It has become a tired and inaccurate cliche that Britain boasts the best health service in the world – free at the point of delivery. The truth is that the NHS is collapsing under the weight of demand and inadequate provision of centrally provided funding, drawn from general tax revenue. There exists a shortfall in the NHS budget for this year of £2 billion. In addition, the government requires a £30 million saving by 2015, at a time when there is a 4-5% increase in demand. GP’s have seen their funding cut and many health trusts are experiencing serious financial deficits.
Over the past few decades the demand for health care has risen exponentially. The causes are easy to list: a rapidly ageing population and extended life-spans; rising costs of innovative treatments, the mass production and marketing of unhealthy foods. Some 70% of all NHS expenditure is used to treat the long-term consequences of unhealthy consumption and life-style choices.
Free at the point of delivery is also a problem. The cost of treatment is met out of general taxation, which we pay over the course of our working life, not directly by each patient receiving medical treatment, as is the case in other markets, and so the actual impact of rising costs does not impact on the individual in anything like the way rising costs in other markets do.
Because health provision is massively labour intensive, innovative technology and staff cut-backs have only a limited impact on costs of maintenance, and introduce more costs dealing with super-bug infestation. The enforced employment of bank nurses at weekends and in the evening to cover dangerously inadequate staffing levels erodes financial savings. A significant number of junior doctors and nurses are reluctant to work in the NHS, preferring to either leave medicine on qualification or move abroad to Australia and New Zealand, where work conditions are infinitely more attractive.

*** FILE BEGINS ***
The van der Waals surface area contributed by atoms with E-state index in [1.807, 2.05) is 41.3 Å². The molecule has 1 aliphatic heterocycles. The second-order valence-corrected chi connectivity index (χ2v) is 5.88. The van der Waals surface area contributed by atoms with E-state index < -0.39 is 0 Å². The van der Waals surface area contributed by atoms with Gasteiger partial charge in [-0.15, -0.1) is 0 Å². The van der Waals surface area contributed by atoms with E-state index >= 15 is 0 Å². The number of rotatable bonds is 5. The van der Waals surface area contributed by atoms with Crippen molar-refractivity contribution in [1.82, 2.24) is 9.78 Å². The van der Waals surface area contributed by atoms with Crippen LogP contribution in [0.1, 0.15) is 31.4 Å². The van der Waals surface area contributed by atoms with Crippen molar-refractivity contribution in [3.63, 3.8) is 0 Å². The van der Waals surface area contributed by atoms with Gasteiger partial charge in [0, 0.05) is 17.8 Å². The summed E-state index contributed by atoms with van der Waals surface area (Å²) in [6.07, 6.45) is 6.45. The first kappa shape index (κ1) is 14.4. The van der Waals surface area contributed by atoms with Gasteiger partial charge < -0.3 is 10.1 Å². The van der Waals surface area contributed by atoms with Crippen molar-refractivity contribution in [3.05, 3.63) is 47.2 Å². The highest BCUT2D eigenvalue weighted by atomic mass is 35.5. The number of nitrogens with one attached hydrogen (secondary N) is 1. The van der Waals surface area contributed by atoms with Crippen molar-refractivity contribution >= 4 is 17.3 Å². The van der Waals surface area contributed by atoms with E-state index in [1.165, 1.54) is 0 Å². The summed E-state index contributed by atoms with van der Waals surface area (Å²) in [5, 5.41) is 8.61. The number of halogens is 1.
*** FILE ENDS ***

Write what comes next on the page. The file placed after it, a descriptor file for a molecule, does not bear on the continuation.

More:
Government is now urgently considering new methods of paying for the NHS. One cross party scheme has been the suggestion that the costs of health care should be transferred to national insurance payments. To cover the present deficit in the health budget would mean a 1p in the pound rise in national insurance payments and a cost to national insurance might trigger increased unemployment and would be unpopular with the electorate and the main political parties approaching an election. Unemployment payments would rise. So should patients be asked to pay at least a nominal sum for medical consultation? The Royal College of Nurses has recently rejected such a suggestion.
Could we switch to a continental system of health insurance? This would take 20 – 30 years to embed itself and would hit household incomes severely during the transition period from one system of payment to another. Wage rates are too low in the UK to make this universally acceptable.
Perhaps the solution is the creation of a dedicated NHS fund ring-fencing tax revenue from the sale of tobacco products, alcohol, sugar, processed red meats and gambling, and thus strike at the heart of the causes of 70% of our health problems.
Terry Jones taught History to adult students taking Foundation courses at a College of Higher Education prior to their entry into full-time degree courses at Warwick and Coventry Universities. Since taking early retirement, he has travelled widely in Eastern Europe, pursuing a life-long interest in 19th and early 20th century European history. He has been a GCSE and "A" level tutor with OOL since 1996.